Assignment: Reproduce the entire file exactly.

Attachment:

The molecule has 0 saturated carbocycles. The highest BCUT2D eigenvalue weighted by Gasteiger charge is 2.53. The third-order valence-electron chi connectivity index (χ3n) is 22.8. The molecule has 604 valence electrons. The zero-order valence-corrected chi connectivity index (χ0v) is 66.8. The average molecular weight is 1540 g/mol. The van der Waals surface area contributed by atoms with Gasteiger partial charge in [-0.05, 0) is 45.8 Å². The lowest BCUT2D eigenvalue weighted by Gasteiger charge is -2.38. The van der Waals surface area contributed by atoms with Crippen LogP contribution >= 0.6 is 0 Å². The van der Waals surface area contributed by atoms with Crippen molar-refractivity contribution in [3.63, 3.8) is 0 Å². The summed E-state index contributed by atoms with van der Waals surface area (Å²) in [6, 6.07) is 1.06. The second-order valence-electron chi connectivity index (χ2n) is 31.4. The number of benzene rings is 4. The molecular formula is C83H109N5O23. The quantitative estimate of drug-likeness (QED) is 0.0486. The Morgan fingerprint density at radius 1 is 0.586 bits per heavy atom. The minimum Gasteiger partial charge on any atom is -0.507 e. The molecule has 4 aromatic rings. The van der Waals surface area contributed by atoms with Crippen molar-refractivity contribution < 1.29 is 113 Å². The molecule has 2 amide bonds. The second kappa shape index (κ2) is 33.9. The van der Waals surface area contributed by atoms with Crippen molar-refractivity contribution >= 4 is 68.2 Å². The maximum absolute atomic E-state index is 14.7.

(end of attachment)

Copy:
The molecule has 0 saturated carbocycles. The highest BCUT2D eigenvalue weighted by Gasteiger charge is 2.53. The third-order valence-electron chi connectivity index (χ3n) is 22.8. The molecule has 604 valence electrons. The zero-order valence-corrected chi connectivity index (χ0v) is 66.8. The average molecular weight is 1540 g/mol. The van der Waals surface area contributed by atoms with Gasteiger partial charge in [-0.05, 0) is 45.8 Å². The lowest BCUT2D eigenvalue weighted by Gasteiger charge is -2.38. The van der Waals surface area contributed by atoms with Crippen LogP contribution >= 0.6 is 0 Å². The van der Waals surface area contributed by atoms with Crippen molar-refractivity contribution in [3.63, 3.8) is 0 Å². The summed E-state index contributed by atoms with van der Waals surface area (Å²) in [6, 6.07) is 1.06. The second-order valence-electron chi connectivity index (χ2n) is 31.4. The number of benzene rings is 4. The molecular formula is C83H109N5O23. The quantitative estimate of drug-likeness (QED) is 0.0486. The Morgan fingerprint density at radius 1 is 0.586 bits per heavy atom. The minimum Gasteiger partial charge on any atom is -0.507 e. The molecule has 4 aromatic rings. The van der Waals surface area contributed by atoms with Crippen molar-refractivity contribution < 1.29 is 113 Å². The molecule has 2 amide bonds. The second kappa shape index (κ2) is 33.9. The van der Waals surface area contributed by atoms with Crippen molar-refractivity contribution >= 4 is 68.2 Å². The maximum absolute atomic E-state index is 14.7.